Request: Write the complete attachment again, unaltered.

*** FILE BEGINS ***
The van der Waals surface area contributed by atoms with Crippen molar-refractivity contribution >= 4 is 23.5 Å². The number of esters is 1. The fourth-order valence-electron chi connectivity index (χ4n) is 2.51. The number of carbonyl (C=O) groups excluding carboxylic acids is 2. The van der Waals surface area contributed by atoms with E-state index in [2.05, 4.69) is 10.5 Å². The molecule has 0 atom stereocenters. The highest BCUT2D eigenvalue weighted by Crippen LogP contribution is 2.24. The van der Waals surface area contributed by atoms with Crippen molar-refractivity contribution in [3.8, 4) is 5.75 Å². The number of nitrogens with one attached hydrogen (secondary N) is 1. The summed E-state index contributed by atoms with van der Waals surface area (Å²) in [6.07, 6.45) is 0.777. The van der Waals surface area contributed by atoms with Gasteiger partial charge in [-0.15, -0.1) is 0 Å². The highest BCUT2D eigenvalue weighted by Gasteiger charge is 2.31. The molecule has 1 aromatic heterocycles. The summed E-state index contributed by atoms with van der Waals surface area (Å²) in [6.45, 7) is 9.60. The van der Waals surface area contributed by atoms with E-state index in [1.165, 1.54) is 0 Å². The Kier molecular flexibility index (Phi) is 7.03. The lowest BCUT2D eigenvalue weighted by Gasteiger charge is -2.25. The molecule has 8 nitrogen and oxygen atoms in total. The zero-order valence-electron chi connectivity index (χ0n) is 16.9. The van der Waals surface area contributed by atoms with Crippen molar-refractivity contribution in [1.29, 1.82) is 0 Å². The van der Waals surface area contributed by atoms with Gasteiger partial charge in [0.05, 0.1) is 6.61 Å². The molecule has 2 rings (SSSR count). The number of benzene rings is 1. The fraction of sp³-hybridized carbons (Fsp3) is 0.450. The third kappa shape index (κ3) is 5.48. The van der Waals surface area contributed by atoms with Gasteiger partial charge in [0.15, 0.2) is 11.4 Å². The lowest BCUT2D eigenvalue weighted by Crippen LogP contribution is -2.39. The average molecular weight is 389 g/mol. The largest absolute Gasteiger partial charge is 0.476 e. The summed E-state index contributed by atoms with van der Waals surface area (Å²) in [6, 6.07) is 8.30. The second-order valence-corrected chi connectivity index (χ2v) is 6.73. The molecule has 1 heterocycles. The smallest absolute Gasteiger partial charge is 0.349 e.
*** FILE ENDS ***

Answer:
The van der Waals surface area contributed by atoms with Crippen molar-refractivity contribution >= 4 is 23.5 Å². The number of esters is 1. The fourth-order valence-electron chi connectivity index (χ4n) is 2.51. The number of carbonyl (C=O) groups excluding carboxylic acids is 2. The van der Waals surface area contributed by atoms with E-state index in [2.05, 4.69) is 10.5 Å². The molecule has 0 atom stereocenters. The highest BCUT2D eigenvalue weighted by Crippen LogP contribution is 2.24. The van der Waals surface area contributed by atoms with Crippen molar-refractivity contribution in [3.8, 4) is 5.75 Å². The number of nitrogens with one attached hydrogen (secondary N) is 1. The summed E-state index contributed by atoms with van der Waals surface area (Å²) in [6.07, 6.45) is 0.777. The van der Waals surface area contributed by atoms with Gasteiger partial charge in [-0.15, -0.1) is 0 Å². The highest BCUT2D eigenvalue weighted by Gasteiger charge is 2.31. The molecule has 1 aromatic heterocycles. The summed E-state index contributed by atoms with van der Waals surface area (Å²) in [6.45, 7) is 9.60. The van der Waals surface area contributed by atoms with E-state index in [1.165, 1.54) is 0 Å². The Kier molecular flexibility index (Phi) is 7.03. The lowest BCUT2D eigenvalue weighted by Gasteiger charge is -2.25. The molecule has 8 nitrogen and oxygen atoms in total. The zero-order valence-electron chi connectivity index (χ0n) is 16.9. The van der Waals surface area contributed by atoms with Crippen molar-refractivity contribution in [1.29, 1.82) is 0 Å². The van der Waals surface area contributed by atoms with Gasteiger partial charge in [0.05, 0.1) is 6.61 Å². The molecule has 2 rings (SSSR count). The number of benzene rings is 1. The fraction of sp³-hybridized carbons (Fsp3) is 0.450. The third kappa shape index (κ3) is 5.48. The van der Waals surface area contributed by atoms with Gasteiger partial charge in [0.15, 0.2) is 11.4 Å². The lowest BCUT2D eigenvalue weighted by Crippen LogP contribution is -2.39. The average molecular weight is 389 g/mol. The largest absolute Gasteiger partial charge is 0.476 e. The summed E-state index contributed by atoms with van der Waals surface area (Å²) in [6, 6.07) is 8.30. The second-order valence-corrected chi connectivity index (χ2v) is 6.73. The molecule has 1 heterocycles. The smallest absolute Gasteiger partial charge is 0.349 e.